Glass - Back to the Future!



Presenting Author:
Barbara Pföss
<pfoess:@ghi.rwth-aachen.de>

article posted 04 March 2016


Barbara Pföss studied Material and Metallurgical Engineering at RWTH Aachen University in Germany. Since 2014 she is a PhD student in the field of bioactive glasses at the Institute of Mineral Engineering at RWTH Aachen University with Professor R. Conradt as her supervisor. Results of ongoing work were presented by Barbara Pföss on a number of international conferences on glass science, material science and health care, as oral and poster presentations. This includes contributions to the Euro BioMAT 2015 in Weimar, Germany, GOMD-DGG Joint Annual Meeting 2015 in Miami, USA and ICG Annual Meeting 2015 in Bangkok, Thailand.






Wetting and microscale form filling behaviour of bioactive glass melts

Barbara Pföss* & Reinhard Conradt
Institute of Mineral Engineering, RWTH Aachen University, Aachen, Germany


Bioactive glasses have the exceptional ability to form a hydroxycarbonate apatite layer as a corrosion product when dissolving in body medium. The nature of such materials is favourable for cell adhesion and can even benefit differentiation of stem cells to osteoblasts.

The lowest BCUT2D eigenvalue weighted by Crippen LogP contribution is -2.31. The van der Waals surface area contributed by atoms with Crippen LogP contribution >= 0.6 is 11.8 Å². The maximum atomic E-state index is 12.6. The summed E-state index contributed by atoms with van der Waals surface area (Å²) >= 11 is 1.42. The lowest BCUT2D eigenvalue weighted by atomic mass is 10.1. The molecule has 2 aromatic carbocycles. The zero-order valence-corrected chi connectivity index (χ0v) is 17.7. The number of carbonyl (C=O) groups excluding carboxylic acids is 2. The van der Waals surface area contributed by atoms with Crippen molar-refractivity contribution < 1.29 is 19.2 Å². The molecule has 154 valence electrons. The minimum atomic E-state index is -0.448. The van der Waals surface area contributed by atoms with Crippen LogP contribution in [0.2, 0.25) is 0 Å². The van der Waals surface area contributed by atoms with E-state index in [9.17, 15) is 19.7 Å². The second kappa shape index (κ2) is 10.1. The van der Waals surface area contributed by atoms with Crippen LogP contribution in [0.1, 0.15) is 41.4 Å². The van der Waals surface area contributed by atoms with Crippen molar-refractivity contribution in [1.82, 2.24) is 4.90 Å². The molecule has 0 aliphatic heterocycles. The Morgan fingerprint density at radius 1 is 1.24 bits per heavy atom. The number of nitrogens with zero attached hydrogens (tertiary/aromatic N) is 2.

The wetting and form filling behaviour of bioactive glass melts were investigated regarding a casting process. Casting is applied to design a microgroove topography on bioactive glass samples, which are intended to provide modified surfaces for cell culture and bioactivity studies.

Entire form filling and quick demolding without remains are the main demands for a successful manufacturing. Therefore, process parameters such as substrate material, atmosphere, temperature, and topography of the substrate were varied in a series of experiments.

Standard bioactive glass compositions were melted from pure substances. Further, powder pressed samples were prepared from defined grain fractions of the milled glass frits and a hot stage microscope and thermo optic device on a larger scale were available for the analysis of wetting during heating. However, the high crystallization tendency of the glasses was found to be a serious obstacle for the conduction of such experiments as very high heating rates are required to maintain in the glassy state.